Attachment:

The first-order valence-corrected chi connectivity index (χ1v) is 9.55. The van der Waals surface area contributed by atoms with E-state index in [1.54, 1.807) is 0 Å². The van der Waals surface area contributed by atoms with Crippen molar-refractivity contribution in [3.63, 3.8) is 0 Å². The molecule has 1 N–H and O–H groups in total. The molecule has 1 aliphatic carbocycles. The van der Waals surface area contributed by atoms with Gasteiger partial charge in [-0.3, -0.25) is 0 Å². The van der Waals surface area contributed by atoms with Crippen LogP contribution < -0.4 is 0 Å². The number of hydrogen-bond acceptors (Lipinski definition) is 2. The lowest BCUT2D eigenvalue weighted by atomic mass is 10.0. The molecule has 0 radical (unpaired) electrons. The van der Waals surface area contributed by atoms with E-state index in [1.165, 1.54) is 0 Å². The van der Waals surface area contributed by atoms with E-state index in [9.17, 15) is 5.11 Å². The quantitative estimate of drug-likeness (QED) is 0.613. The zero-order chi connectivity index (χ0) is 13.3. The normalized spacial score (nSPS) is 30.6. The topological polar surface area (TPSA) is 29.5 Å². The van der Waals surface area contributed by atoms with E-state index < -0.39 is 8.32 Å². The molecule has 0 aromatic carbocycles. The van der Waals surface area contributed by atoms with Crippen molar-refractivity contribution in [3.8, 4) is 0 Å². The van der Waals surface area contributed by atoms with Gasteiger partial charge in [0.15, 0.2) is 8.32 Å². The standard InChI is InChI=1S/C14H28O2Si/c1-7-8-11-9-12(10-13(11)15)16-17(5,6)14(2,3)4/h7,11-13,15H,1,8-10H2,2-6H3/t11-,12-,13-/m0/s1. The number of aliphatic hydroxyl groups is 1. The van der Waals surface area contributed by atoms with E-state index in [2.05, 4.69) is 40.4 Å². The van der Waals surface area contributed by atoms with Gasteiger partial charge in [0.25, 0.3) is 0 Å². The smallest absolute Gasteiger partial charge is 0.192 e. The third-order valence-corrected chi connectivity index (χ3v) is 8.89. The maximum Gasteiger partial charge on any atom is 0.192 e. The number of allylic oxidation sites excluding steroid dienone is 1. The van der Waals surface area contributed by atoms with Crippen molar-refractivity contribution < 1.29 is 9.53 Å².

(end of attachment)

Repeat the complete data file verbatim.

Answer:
The first-order valence-corrected chi connectivity index (χ1v) is 9.55. The van der Waals surface area contributed by atoms with E-state index in [1.54, 1.807) is 0 Å². The van der Waals surface area contributed by atoms with Crippen molar-refractivity contribution in [3.63, 3.8) is 0 Å². The molecule has 1 N–H and O–H groups in total. The molecule has 1 aliphatic carbocycles. The van der Waals surface area contributed by atoms with Gasteiger partial charge in [-0.3, -0.25) is 0 Å². The van der Waals surface area contributed by atoms with Crippen LogP contribution < -0.4 is 0 Å². The number of hydrogen-bond acceptors (Lipinski definition) is 2. The lowest BCUT2D eigenvalue weighted by atomic mass is 10.0. The molecule has 0 radical (unpaired) electrons. The van der Waals surface area contributed by atoms with E-state index in [1.165, 1.54) is 0 Å². The van der Waals surface area contributed by atoms with E-state index in [9.17, 15) is 5.11 Å². The quantitative estimate of drug-likeness (QED) is 0.613. The zero-order chi connectivity index (χ0) is 13.3. The normalized spacial score (nSPS) is 30.6. The topological polar surface area (TPSA) is 29.5 Å². The van der Waals surface area contributed by atoms with E-state index < -0.39 is 8.32 Å². The molecule has 0 aromatic carbocycles. The van der Waals surface area contributed by atoms with Crippen molar-refractivity contribution in [3.8, 4) is 0 Å². The van der Waals surface area contributed by atoms with Gasteiger partial charge in [0.15, 0.2) is 8.32 Å². The standard InChI is InChI=1S/C14H28O2Si/c1-7-8-11-9-12(10-13(11)15)16-17(5,6)14(2,3)4/h7,11-13,15H,1,8-10H2,2-6H3/t11-,12-,13-/m0/s1. The number of aliphatic hydroxyl groups is 1. The van der Waals surface area contributed by atoms with E-state index in [2.05, 4.69) is 40.4 Å². The van der Waals surface area contributed by atoms with Gasteiger partial charge in [0.25, 0.3) is 0 Å². The smallest absolute Gasteiger partial charge is 0.192 e. The third-order valence-corrected chi connectivity index (χ3v) is 8.89. The maximum Gasteiger partial charge on any atom is 0.192 e. The number of allylic oxidation sites excluding steroid dienone is 1. The van der Waals surface area contributed by atoms with Crippen molar-refractivity contribution < 1.29 is 9.53 Å².